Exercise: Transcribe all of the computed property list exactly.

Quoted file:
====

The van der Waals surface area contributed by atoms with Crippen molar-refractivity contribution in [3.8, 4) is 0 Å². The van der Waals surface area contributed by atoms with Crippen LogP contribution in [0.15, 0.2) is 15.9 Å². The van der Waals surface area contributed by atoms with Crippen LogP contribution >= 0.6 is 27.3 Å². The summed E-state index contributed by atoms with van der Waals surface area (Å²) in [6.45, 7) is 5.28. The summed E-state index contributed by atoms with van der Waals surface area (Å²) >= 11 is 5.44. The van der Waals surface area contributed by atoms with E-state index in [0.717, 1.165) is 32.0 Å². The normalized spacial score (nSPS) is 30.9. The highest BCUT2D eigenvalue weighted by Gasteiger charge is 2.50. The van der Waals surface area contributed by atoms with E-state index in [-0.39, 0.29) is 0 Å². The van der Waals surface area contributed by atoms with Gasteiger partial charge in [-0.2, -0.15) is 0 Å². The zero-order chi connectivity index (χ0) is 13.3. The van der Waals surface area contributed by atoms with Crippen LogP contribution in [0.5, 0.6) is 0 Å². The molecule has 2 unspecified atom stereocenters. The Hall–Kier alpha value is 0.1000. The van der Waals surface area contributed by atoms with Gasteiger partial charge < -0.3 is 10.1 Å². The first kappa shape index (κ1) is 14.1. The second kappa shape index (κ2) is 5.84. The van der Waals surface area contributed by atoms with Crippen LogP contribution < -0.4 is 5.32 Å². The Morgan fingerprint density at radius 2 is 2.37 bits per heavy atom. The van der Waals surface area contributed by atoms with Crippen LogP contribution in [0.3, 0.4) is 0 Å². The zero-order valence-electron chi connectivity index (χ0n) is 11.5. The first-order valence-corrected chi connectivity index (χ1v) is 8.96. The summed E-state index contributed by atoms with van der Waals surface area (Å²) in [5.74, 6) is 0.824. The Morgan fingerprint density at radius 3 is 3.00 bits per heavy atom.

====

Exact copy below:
The van der Waals surface area contributed by atoms with Crippen molar-refractivity contribution in [3.8, 4) is 0 Å². The van der Waals surface area contributed by atoms with Crippen LogP contribution in [0.15, 0.2) is 15.9 Å². The van der Waals surface area contributed by atoms with Crippen LogP contribution >= 0.6 is 27.3 Å². The summed E-state index contributed by atoms with van der Waals surface area (Å²) in [6.45, 7) is 5.28. The summed E-state index contributed by atoms with van der Waals surface area (Å²) >= 11 is 5.44. The van der Waals surface area contributed by atoms with E-state index in [0.717, 1.165) is 32.0 Å². The normalized spacial score (nSPS) is 30.9. The highest BCUT2D eigenvalue weighted by Gasteiger charge is 2.50. The van der Waals surface area contributed by atoms with E-state index in [-0.39, 0.29) is 0 Å². The van der Waals surface area contributed by atoms with Gasteiger partial charge in [-0.2, -0.15) is 0 Å². The zero-order chi connectivity index (χ0) is 13.3. The van der Waals surface area contributed by atoms with Crippen LogP contribution in [0.5, 0.6) is 0 Å². The molecule has 2 unspecified atom stereocenters. The Hall–Kier alpha value is 0.1000. The van der Waals surface area contributed by atoms with Gasteiger partial charge < -0.3 is 10.1 Å². The first kappa shape index (κ1) is 14.1. The second kappa shape index (κ2) is 5.84. The van der Waals surface area contributed by atoms with Crippen LogP contribution < -0.4 is 5.32 Å². The Morgan fingerprint density at radius 2 is 2.37 bits per heavy atom. The van der Waals surface area contributed by atoms with Crippen LogP contribution in [0.3, 0.4) is 0 Å². The zero-order valence-electron chi connectivity index (χ0n) is 11.5. The first-order valence-corrected chi connectivity index (χ1v) is 8.96. The summed E-state index contributed by atoms with van der Waals surface area (Å²) in [5.74, 6) is 0.824. The Morgan fingerprint density at radius 3 is 3.00 bits per heavy atom.